Great scene from one of the better rom/com offerings.
But as with many movies with such upbeat finales I eventually ponder how things went beyond the happy ending. There never seems to be a flash forward when 2 kids, a dog, a house to maintain, jobs to attend to, school functions, day care issues, money problems and other circumstances unite in an attempt to wrest away the final vestiges of romance.
Because while falling in love seems relatively easy, staying in love can be a tad more challenging depending on how a couple responds to the stressors life brings.
In this case I give Harry and Sally a good shot. Mainly because their relationship was cemented in friendship before discovering they were in love. And when it comes to marriage, friendship gets you through a whole lot of things
Love is (hopefully) always there but when things begin to get tough it’s more than likely to be Friendship carrying the load when needed.
Here’s to the most recent applicants for marriage licenses courtesy of the Newaygo County Clerk's Office. May their love and friendship continue to thrive.
Curtis Muma, Fremont & Amber Wakefield, Fremont
Kenneth Wert Jr., Grant & Alicia Rowland, Lakeview
Channing Gaffney, Grant & Amanda Gregory, Grant
Ryan Whetzel, Fremont & Nicole Veenstra, Fremont
Stephanie Wilson, Newaygo & Aaron Dirette, Newaygo
Felicia Wooley, Newaygo & Colton Christopher, Ravenna
Erickah Kansankiewicz, Grant & Nathan Crandall, Grant
Makayla Borgman, Fremont & Jordan Brandt, White Cloud
Cy Frankenhouser, Hesperia & Melissa Maddox, Fremont
Jennifer Vis, Grant & Nico Rodriguez, Grant
Chris Root, White Cloud & Tori Lauer, White Cloud
“A great marriage is not when the 'perfect couple' comes together. It is when an imperfect couple learns to enjoy their differences.”-Dave Meurer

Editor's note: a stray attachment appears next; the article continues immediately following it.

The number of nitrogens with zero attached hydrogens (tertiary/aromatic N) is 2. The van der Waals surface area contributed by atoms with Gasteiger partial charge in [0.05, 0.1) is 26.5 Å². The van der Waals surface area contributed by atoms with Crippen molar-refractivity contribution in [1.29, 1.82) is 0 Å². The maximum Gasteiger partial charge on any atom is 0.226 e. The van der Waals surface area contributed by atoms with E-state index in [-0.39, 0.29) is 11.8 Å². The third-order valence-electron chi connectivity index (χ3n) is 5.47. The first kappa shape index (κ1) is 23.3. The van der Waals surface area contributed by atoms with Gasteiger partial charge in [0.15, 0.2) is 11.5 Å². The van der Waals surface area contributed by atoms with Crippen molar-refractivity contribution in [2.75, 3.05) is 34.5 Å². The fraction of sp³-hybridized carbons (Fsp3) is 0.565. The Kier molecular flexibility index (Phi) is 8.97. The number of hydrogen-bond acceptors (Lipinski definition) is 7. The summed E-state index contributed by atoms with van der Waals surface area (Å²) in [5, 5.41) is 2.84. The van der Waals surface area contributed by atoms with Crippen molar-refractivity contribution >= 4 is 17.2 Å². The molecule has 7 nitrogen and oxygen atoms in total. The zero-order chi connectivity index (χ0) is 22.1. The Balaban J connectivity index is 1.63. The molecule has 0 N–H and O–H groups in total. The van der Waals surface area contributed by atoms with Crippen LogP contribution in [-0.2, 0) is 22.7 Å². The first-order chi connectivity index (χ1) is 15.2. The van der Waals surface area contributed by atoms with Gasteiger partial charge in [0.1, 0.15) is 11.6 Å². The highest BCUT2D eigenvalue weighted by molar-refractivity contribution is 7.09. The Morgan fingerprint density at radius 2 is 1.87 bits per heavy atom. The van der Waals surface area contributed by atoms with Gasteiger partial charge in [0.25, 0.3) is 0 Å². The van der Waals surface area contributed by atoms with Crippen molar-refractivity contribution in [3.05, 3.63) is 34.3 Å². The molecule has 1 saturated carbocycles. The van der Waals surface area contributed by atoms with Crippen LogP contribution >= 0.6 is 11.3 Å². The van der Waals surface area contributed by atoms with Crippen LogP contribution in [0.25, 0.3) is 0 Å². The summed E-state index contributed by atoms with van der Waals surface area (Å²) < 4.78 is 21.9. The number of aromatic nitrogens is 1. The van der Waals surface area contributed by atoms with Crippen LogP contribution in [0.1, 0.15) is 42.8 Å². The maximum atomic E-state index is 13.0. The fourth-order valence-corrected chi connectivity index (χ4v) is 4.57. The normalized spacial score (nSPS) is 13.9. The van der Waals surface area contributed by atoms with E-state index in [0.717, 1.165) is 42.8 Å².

“A No Brainer”-CE Veep
Photos by Lil De Laat
It was an evening of celebration and recognition as the vision of a renovation for the Croton Community Church took a giant leap toward becoming a reality. On Monday, August 9th, The Consumers Energy Foundation stepped up big time to give this initiative some serious traction by awarding the Croton Historical Society $25,000 toward the refurbishing efforts.
The church was filled with folks from the Croton community and beyond as the big check presentation culminated efforts to provide this venerable house of worship with a well deserved facelift.
The Croton Community Church was built in 1871 and is a landmark for Croton Township. This year is the 150-year anniversary of this historical building, one of the first entities to receive electricity when the Croton Dam was put into service in 1907.The original 1871 bell is still sounded before services on Sundays.
The First Congregational Society was organized in 1871, but by 1911 that congregation had ceased to exist. The Croton Religious Society was deeded by George Erwin, who had earlier established the Croton power plant and had purchased the Church building.
In August of 1942 the steeple was hit by lightning during the night. It was decided to dismantle the steeple and plans were drawn up to put a roof on the cupola. With funds gathered from around the area and a Bingo party at the Croton School the resources were secured to fix the damage. Ernie Whitmore (who worked for Consumers and lived across the street on Division) temporarily secured boards with a rope until they could start restoration.